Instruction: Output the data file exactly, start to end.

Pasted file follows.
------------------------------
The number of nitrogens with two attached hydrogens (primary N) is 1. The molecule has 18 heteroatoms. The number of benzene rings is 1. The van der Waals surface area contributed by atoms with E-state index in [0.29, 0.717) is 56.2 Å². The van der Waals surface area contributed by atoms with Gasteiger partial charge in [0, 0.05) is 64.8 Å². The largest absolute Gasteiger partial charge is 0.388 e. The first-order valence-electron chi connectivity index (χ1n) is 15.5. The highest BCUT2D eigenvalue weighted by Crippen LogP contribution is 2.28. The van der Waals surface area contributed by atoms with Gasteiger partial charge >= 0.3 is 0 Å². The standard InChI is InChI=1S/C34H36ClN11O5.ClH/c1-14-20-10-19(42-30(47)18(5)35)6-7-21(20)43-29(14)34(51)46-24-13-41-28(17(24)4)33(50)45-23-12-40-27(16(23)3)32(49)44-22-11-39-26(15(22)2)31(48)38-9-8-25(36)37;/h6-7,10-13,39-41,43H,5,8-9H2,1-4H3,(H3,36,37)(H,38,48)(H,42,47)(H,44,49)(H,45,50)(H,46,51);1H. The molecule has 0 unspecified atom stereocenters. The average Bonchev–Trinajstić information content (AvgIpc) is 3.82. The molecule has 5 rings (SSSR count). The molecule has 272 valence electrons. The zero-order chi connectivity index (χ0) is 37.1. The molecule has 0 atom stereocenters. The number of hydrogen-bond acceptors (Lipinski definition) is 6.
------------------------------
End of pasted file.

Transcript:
The number of nitrogens with two attached hydrogens (primary N) is 1. The molecule has 18 heteroatoms. The number of benzene rings is 1. The van der Waals surface area contributed by atoms with E-state index in [0.29, 0.717) is 56.2 Å². The van der Waals surface area contributed by atoms with Gasteiger partial charge in [0, 0.05) is 64.8 Å². The largest absolute Gasteiger partial charge is 0.388 e. The first-order valence-electron chi connectivity index (χ1n) is 15.5. The highest BCUT2D eigenvalue weighted by Crippen LogP contribution is 2.28. The van der Waals surface area contributed by atoms with Gasteiger partial charge >= 0.3 is 0 Å². The standard InChI is InChI=1S/C34H36ClN11O5.ClH/c1-14-20-10-19(42-30(47)18(5)35)6-7-21(20)43-29(14)34(51)46-24-13-41-28(17(24)4)33(50)45-23-12-40-27(16(23)3)32(49)44-22-11-39-26(15(22)2)31(48)38-9-8-25(36)37;/h6-7,10-13,39-41,43H,5,8-9H2,1-4H3,(H3,36,37)(H,38,48)(H,42,47)(H,44,49)(H,45,50)(H,46,51);1H. The molecule has 0 unspecified atom stereocenters. The average Bonchev–Trinajstić information content (AvgIpc) is 3.82. The molecule has 5 rings (SSSR count). The molecule has 272 valence electrons. The zero-order chi connectivity index (χ0) is 37.1. The molecule has 0 atom stereocenters. The number of hydrogen-bond acceptors (Lipinski definition) is 6.